Her mother is a house cleaner, her father a truck driver and she would be the first college graduate in her family. A freshman there, she was shocked by the sudden closure notice. I was scared. I didnt know what to do. Had IDEA not picked up her plane fare home, she guesses her father would have driven the roughly 1,273 miles and back again from Austin to Michigan to get her.
Not all universities are simply flushing out all their students. Many allow low-income students to stay. And the high schools that track their alumni, and arrange assistance, are proving to be lifelines.
But if those lifelines dont broaden, the B.A. Breakthrough will become a sad retreat.
Rice University students and staff team up with Canadian company to make low-cost ventilators – InnovationMap
When foreigners invest in emerging markets, the prospect for those markets' local businesses looks bright. The payoffs for a country's companies can range from injections of foreign capital to better managerial talent, technological sophistication and international know-how. But does foreign investment ever push local firms to venture into international projects of their own?
Rice Business professor Haiyang Li looked closely at the ripple effects of foreign investments, and concluded it all depends on the local businesses' adaptability. That and their appetite for risk.
Together with Xiwei Yi of Peking University and Geng Cui of Lingan University, Hong Kong, Li launched a large-scale study of Chinese manufacturers to better understand how multinational investment in domestic companies influences the global market.
The subject was ripe for analysis. Over the past decade, more and more companies in China and other emerging markets have been testing the waters of direct investment in other countries in sectors as varied as food and beverages, apparel, electronics and transportation equipment.
Li's team hypothesized that these emerging market companies were leveraging benefits that foreign investment had ferried into their home markets. This investment, the researchers theorized, had brought in useful resources and skills, which helped ease the local companies into international business markets.
To confirm this, the team needed to test whether the converse was true: Might information gained from foreign investors actually dull a local firm's interest in branching out overseas? Maybe the risks of that type of venture which are higher for firms in emerging markets would seem too stark.
To find out, the researchers first vetted the literature on inward and outward investment activities. How, they wanted to know, did domestic firms interact with foreign players in the technology or product importing process? In equipment manufacturing? In franchising and licensing, mergers and acquisitions and activities such as setting up subsidiaries?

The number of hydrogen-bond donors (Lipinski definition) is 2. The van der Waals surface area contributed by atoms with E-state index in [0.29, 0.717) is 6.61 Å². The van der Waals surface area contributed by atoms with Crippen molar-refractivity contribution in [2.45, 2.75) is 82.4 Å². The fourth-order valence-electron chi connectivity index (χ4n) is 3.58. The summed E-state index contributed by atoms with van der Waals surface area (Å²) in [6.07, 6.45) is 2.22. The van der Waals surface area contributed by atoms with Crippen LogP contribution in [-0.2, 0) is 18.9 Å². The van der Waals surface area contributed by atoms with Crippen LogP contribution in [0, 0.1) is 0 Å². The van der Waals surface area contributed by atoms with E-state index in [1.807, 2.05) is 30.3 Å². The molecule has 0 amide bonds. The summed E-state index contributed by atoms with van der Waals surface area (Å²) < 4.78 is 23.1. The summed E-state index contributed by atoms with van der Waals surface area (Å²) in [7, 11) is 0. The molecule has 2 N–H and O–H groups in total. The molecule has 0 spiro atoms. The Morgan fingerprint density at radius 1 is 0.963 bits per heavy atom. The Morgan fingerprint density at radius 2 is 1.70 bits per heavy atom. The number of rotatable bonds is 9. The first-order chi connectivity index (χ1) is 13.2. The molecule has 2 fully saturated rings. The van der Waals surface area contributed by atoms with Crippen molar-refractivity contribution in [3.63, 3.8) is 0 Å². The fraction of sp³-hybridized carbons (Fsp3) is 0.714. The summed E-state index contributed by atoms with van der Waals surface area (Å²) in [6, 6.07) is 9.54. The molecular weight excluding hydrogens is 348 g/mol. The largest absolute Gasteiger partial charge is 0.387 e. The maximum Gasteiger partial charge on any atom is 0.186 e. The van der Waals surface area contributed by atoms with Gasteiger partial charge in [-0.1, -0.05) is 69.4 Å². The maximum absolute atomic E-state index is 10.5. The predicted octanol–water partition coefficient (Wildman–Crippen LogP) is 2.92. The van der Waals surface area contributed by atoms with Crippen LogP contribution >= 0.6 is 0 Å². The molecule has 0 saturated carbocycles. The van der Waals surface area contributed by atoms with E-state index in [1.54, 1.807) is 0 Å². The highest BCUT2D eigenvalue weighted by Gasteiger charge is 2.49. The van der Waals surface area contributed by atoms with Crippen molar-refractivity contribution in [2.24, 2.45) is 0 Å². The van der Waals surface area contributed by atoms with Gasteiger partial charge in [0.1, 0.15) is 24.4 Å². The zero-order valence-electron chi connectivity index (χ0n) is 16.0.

Working with a global research company, Li and his colleagues next surveyed 1,500 Chinese businesses in the food, clothing, electronics and vehicle industries. (Firms in finance, banking, natural resources and business services were ruled out because of their government ties, and also because such organizations usually use fewer resources, which made them harder to evaluate.)
Each company that took part in the survey rated how much they engaged with foreign investors in activities such as importing products and services or forming joint ventures. They also indicated if dealing with foreign direct investment had brought them foreign capital, advanced manufacturing know-how, managerial experience or competitive insight into overseas business.
The researchers also measured the "fungibility" of these firms' resources in other words, how easily could their organizational, cultural and technological resources be adapted to various geographical settings?
Finally, managers rated how risk-prone they thought their firms were.
After Li and his coauthors processed the answers, they found several links between foreign investment in domestic firms and local companies' internationalization efforts.
First, there was a positive relationship between the local gains from foreign investment and a firm's interest in internationalization projects. While this effect was indirect, it was amplified when foreign investment gave a firm new capabilities that made it more adaptable. In other words, the Chinese companies whose contact with foreign multinationals made them more adaptable in general were better positioned to prosper in ventures abroad.